Death is an interesting thing. Every other year since 7th grade, I’ve had someone I know die (around my birthday). First, it was a classmate’s mom from cancer, then my uncle, then a good friend. I have known death and will know it again I’m sure. And it sucks. Never seeing that person again, never hugging them, laughing with them, or just experiencing life with them will ever happen again, and that’s really sad. But, it’s also part of life. Without death, life would not be as meaningful or beautiful.
Recently, throughout this quarter, I have been thinking more and more of my good friend, Zoë, and more so than I did last spring or in the summer. I don’t exactly know why I have been thinking of her more lately, perhaps it started with the dream I had of her the night before the retreat, and maybe it has continued with me analyzing my friendships both here at DU and from high school. Either way, she has been on my mind almost every day and it’s interesting to think of how incredibly happy I am here with everything I am involved in and with all of my friendships, but then how bittersweet it is to think of her. To think of the memories I have with her, of laughing with her, of rowing and working hard side by side with her, and to think of the memories I could have had with her, and where she would be now in life, probably would be rowing D1 somewhere and doing well in school. More importantly, she would be changing people’s lives in amazing ways, like she had when she was alive. To possibly describe Zoë would be impossible. She was the most amazing and pure girl I’ve ever met, down to earth, incredibly kind, always smiling and cheerful, and made anybody who she talked to feel special, important, and feel as though he or she was her best friend in that moment. She was a leader and a listener, amazing kind and compassionate, but also tough and ferocious, especially mentally: she put 100% effort in everything that she did, from school to rowing to friendships, she never slacked, but never seemed stressed. The only time I ever really saw her upset or stressed was after a certain erg piece where she was unable to keep a certain pace because she had pushed herself so hard in the beginning of the piece. And I was the one who came over to her and talked to her after the piece before she had to do another one saying that I understood her frustration, but that part of rowing was understand how to pace yourself so that you could truly push yourself the whole way and that she was working so hard and pushed herself so much that she reached her physical capacity that she had at that time, which was great that she was working that hard, but it was also a lesson to work hard in the right ways and to know when to pace. It is the only memory I have of truly helping her and giving her advice which makes me feel good about myself, but it also grew our friendship, and memories like that make me wonder where our friendship would have gone in the last year and a half of high school that I had without her. She was somebody I was always happy around, somebody I felt that I could always talk to, and somebody who I could look up to, to push myself harder than ever on the erg and the work hard in every aspect of my life. I miss her so much and I could write about her forever.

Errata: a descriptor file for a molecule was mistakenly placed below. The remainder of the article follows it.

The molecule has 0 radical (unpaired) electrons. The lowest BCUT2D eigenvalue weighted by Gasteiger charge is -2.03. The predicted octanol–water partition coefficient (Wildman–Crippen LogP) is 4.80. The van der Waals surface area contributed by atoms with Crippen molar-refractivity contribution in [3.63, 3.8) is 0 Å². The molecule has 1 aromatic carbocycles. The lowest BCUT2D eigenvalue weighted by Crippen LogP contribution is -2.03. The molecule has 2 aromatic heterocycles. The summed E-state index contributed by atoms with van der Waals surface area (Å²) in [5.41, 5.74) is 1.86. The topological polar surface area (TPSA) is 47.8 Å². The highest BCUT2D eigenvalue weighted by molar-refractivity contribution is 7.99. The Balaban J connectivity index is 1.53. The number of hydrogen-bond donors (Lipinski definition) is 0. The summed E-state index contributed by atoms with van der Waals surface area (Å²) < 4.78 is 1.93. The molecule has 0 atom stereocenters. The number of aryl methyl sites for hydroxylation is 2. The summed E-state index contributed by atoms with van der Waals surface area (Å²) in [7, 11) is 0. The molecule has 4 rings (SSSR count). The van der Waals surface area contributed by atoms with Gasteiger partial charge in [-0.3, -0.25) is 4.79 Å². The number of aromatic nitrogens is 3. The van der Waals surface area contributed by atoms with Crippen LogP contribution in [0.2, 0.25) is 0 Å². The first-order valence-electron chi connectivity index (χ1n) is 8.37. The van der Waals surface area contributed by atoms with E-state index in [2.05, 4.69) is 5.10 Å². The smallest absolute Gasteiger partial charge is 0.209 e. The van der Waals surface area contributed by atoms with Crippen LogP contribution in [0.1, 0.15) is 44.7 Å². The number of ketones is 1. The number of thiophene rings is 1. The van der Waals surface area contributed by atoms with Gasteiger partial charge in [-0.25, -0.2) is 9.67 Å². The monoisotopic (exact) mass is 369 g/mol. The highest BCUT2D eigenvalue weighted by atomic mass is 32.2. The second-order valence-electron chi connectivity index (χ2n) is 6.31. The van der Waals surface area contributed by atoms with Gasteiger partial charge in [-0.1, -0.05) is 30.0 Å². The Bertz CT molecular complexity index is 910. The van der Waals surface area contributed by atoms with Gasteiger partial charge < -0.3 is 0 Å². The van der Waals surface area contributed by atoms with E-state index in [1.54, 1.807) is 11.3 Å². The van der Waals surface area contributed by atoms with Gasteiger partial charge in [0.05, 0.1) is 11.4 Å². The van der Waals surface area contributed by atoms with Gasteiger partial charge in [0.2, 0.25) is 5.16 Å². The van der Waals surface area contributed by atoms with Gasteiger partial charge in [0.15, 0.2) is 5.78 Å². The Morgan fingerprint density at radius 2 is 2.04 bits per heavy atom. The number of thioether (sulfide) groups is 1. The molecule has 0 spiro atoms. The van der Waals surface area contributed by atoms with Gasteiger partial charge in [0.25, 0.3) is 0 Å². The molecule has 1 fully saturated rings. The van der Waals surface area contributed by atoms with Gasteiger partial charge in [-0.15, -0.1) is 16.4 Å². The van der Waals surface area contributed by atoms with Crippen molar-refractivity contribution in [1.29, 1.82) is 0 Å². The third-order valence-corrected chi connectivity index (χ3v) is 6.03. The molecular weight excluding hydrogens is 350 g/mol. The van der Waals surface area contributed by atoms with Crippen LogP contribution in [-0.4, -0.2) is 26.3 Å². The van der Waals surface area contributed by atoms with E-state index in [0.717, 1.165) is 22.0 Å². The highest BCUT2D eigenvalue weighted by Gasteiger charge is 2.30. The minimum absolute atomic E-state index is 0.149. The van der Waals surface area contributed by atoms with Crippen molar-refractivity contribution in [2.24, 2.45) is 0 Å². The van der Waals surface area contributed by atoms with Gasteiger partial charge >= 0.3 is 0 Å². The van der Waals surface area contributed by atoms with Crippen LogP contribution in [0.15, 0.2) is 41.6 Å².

Yet those “what ifs” are rather pointless, because she is gone and those “what ifs” are never a possibility, and it can be hard to think of that and it was hard to accept that when she first died. What is also interesting to think about, and can be difficult as well, is when I think of my spiritual beliefs. I grew up religious, but I am atheist now, and I don’t believe there to be an afterlife. I believe that when that when a person dies, their atoms and molecules become part of the air and earth around us, that the person goes back to their beginnings like stardust and energy. And that energy surrounds us and becomes part of us, and therefore, those people are always with us in some way, but they are also gone forever and I will never see them again.
It’s sad, but I stick to my beliefs and instead of thinking of when I will see Zoë again, because I won’t, I try to live my life on a daily basis off of her. Thinking of her hard work, dedication, compassion, and kindness. I am myself, and I am different than Zoë, but I try to sustain happiness in my life and continue living up to her name.
“We need to be reminded sometimes that a sunrise lasts but a few minutes. But it’s beauty can burn in out hearts eternally”-R.A. Salvatore
Below is the poem I wrote for a small memorial service with the rowing team when we spread some of Zoë’s ashes at the lake.
Streams of Silver
A single thought for every day
Of a star that shines so far away,
Dropping streams of silver to the earth,
A reminder to continue the mirth
That was created years ago
At the beginning of her birth.
From a smile with every sunrise,
To her Laughter as the wind flies.
A look of hope in the clear night sky
To prevent the tears from asking why
“Just give me one Promise”
The star will say
“A promise you won’t cry.
For there will never be a day
Where I fade away”
Written by Athena Wilkinson, WLLC 2015-2016